9 --- 0.63
100 g 1 1 9.1, 18.0 5.60
a.i./ha 4 21.0, 16.0 5.50
7 7.6, 6.1 4.10
9 --- 5.30
India manufactured dried leaves
312 g 1 7 45.6
a.i./ha brewed tea
wet leaves brew
7. Methods of residue analysis
Chlorobenzilate residues have been determined by gas
chromatography following extraction from various foods using
petroleum ether (FAO/WHO, 1969), methanol (Delley et al., 1964)
or mixtures of iso-propanol and benzene (Benfield and Richardson,
1965). Alumina or Florisil columns have been used (U.S. Food and
Drug Administration, 1968) for clean-up with various eluants. The
basic alumina column clean-up was preferred because of its more
consistent activity. Oily samples such as nuts, seeds and citrus
peel required an additional cleanup stage (partitioning with
acetonitrile) before column chromatography. The microcoulometric
detector was used with a column of 1 m X 4 m 5% G.E. XE60 on
Anakrom ABS 50-60 mesh or 2 ft x ¨ in 30% Carbowax 20M on 60/80
Gaschrom Q (FAO/WHO, 1969). A 6 ft column packed with 3% XE60 on
80/100 Gaschrom Q and an electron capture detector has been found
to be the more efficient system (U.S. Food and Drug
Administration, 1968). Interferences from DDT and TDE were
eliminated by the clean-up procedure. These materials were eluted
in the benzene fraction using the Florisil column and in the
hexane fraction with the alumina column. Delley et al. (1964)
used glass columns packed with 2.5% Reoplex 400 on Anakrom ABS
maintained at 170°C with a hydrogen flame detector, which gave a
detection limit of 0.1 µg. These gas chromatographic procedures
are suitable for use for regulatory purposes.
Details of gas chromatographic procedures for determining
residues of chlorobenzilate and its metabolites in milk have been
described by Formica et al. (1972). The milk sample is mixed
with anhydrous sodium sulphate and extracted with benzene in a
Soxhlet apparatus. The benzene extract is evaporated to dryness,
redissolved in hexane and partitioned against acetonitrile to
separate chlorobenzilate and 4,4'-dichlorobenzophenone from milk
fats. The acetonitrile phase is concentrated and further cleaned
by thin-layer chromatography on silica gel developed with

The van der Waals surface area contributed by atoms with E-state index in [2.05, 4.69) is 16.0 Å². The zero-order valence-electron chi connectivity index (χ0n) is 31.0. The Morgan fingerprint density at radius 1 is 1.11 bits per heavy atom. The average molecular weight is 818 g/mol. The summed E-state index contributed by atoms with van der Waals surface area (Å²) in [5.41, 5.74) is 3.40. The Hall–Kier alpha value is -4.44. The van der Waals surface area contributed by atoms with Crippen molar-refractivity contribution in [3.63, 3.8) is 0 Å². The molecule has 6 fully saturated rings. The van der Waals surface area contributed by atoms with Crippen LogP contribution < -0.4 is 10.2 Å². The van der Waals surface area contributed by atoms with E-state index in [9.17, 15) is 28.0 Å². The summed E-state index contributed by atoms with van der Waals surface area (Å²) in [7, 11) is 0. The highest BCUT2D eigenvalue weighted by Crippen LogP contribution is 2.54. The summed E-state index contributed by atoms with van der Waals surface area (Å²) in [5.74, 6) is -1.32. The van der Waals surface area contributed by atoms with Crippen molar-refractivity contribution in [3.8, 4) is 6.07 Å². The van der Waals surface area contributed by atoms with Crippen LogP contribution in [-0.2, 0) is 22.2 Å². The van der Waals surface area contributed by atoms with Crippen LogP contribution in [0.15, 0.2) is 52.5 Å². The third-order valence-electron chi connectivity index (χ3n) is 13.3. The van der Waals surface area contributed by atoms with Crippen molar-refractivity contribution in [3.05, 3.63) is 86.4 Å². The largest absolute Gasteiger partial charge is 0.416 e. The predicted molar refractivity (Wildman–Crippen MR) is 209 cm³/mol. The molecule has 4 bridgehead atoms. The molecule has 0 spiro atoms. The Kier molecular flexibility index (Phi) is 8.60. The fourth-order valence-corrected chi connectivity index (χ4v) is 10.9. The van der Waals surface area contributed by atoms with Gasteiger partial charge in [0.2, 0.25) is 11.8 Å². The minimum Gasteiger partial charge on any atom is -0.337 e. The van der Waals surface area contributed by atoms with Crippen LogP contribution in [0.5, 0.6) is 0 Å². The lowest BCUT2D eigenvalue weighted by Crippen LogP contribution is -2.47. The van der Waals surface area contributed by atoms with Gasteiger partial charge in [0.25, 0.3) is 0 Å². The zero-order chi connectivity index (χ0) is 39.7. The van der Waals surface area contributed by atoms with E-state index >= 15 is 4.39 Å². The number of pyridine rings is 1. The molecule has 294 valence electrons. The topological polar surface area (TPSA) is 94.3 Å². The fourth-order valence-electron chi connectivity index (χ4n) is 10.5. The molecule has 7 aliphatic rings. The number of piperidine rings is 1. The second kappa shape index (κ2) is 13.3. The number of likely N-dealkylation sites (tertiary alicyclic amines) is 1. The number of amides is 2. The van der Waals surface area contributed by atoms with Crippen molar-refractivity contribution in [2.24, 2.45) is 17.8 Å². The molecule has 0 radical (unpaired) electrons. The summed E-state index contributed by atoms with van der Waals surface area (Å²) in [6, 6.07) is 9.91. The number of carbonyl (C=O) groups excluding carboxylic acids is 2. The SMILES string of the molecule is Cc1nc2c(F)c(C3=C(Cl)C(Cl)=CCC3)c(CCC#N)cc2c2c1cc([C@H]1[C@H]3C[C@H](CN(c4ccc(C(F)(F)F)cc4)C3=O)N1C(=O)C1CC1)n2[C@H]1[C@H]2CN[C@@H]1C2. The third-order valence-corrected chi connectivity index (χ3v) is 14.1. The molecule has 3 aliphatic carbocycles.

benzene. Chlorobenzilate and 4,4'-dichlorobenzophenone are
finally determined by gas chromatography, using microcoulometric
and electron capture detection, respectively.
To test for 4,4'-dichlorobenzilic acid, acetone is added to the
milk and after filtration and evaporation of the acetone, ammonia
is added to the aqueous extract. The fats are separated by
partitioning with hexane, and the remaining water extract is
acidified with hydrochloric acid. The 4,4'-dichlorobenzilic acid
is extracted with ether and oxidized with acid potassium
dichromate to 4,4'-dichlorobenzophenone which is then determined
by gas chromatography with electron capture detection. By the
methods stated, the limits of detection are quoted as
chlorobenzilate, 0.025 ppm (5 mg); 4,4'-dichlorobenzophenone,
0.02 ppm (0.1 mg); 4,4'-dichlorobenzilic acid, 0.02 ppm (0.1 mg).
The Coulson electrolytic conductivity detector system, normally
used for nitrogen detection has been used to determine
halogenated compounds such as chlorobenzilate. The quartz
reduction tube was packed with a platinum gauze and the glass
column with 5% SE30 on Chromosorb W.S. (Coulson, 1966). Bartsch
et al. (1971) give a detailed review of residue methods.
Information has been supplied which fulfills five of the seven
requirements listed by the 1968 Joint Meeting. No information was
available regarding disappearance from soils or carry-over of residues
into wine as a result of treating grapes. The following tolerances are
Apples, pears, grapes 2
Citrus fruits 1
Melons, cantaloupes 1
Almonds and walnuts (shelled), tomatoes 0.2
Milk (from the feeding of treated forage) 0.05*
* at or about the limit of determination
FURTHER WORK OR INFORMATION
1. Data on the possible carry-over of residues into wine as a result
of the treatment of grapes.
2. Further data on the disappearance of residues in soils.
3. Further data on residues occurring from usage on tea.
Bartsch, E., Eberle, D., Ramsteiner, K., Tomann, A. and Spindler, M.
(1971) The carbinole acaricides: chlorobenzilate and chloropropylate.
Residue Reviews 39: 1-93.
Benfield, C.A. and Richardson, D. (1965) Report No. CP/64/Anal/21.
Fisons Pest Control Ltd., Chesterfield Park Research Station.
Bourke, J.B., Broderick, E.J. and Stoewsand, G.S. (1970) Elimination
rate and tissue residues of chloropropylate and chlorobenzilate in
rats. Bull. Environ. Contam. Toxicol., 5: 509-514.
Ciba-Geigy. (1972a) Composition of chlorobenzilate technical.
Ciba-Geigy. (1972b) Residue data on chlorobenzilate. Report 1960, RAR
40/71, RVA 53/72, RVA 54/72, RVA 55/72 and RVA 58/72. (unpublished)
Ciba-Geigy. (1972c) Residues of chlorobenzilate and two of its
metabolites in milk of Swiss cows. Report RVA 63/72. (unpublished)
Coulson, D.M. (1966) Selective detection of nitrogen compounds in
electrolytic conductivity gas chromatography. J. Gas Chromatog., 4:
Delley, R., Friedrich, K. and Geiser, A. (1964) Report of Geigy method
ROS No. 2526. (unpublished)
FAO/WHO. (1965) Evaluation of the toxicity of pesticide residues in
food. FAO PL/1965/10/1: WHO/Food Add./27.65.
FAO/WHO. (1969) 1968 Evaluations of some pesticide residues in food.
FAO/PL: 1968/M/9/1; WHO/Food Add./69.35.
Formica, G., Gabrielova, M. and Magnin, B. (1972) Gas chromatographic
residue determinations of chlorobenzilate and two of its metabolites
in milk. Ciba-Geigy report REM 13/72. (unpublished)
Hassan, T.K. and Knowles, C.O. (1969) Behaviour of three 14C-labelled
benzilate acaricides when applied topically to soybean leaves. J.
Econ. Entomol., 62: 618-619.
Knowles, C.O. and Ahmad, S. (1971) Comparative metabolism of
chlorobenzilate, chloropropylate and bromopropylate acaricides by rat
hepatic enzymes. Can. J. Physiol. Pharmacol., 49: 590-597.
U.S. Food and Drug Administration. (1968) The determination of
chlorobenzilate and chloropropylate in plant materials. Pesticide
Analytical Manual. Vol.II, Section 120 p. 218.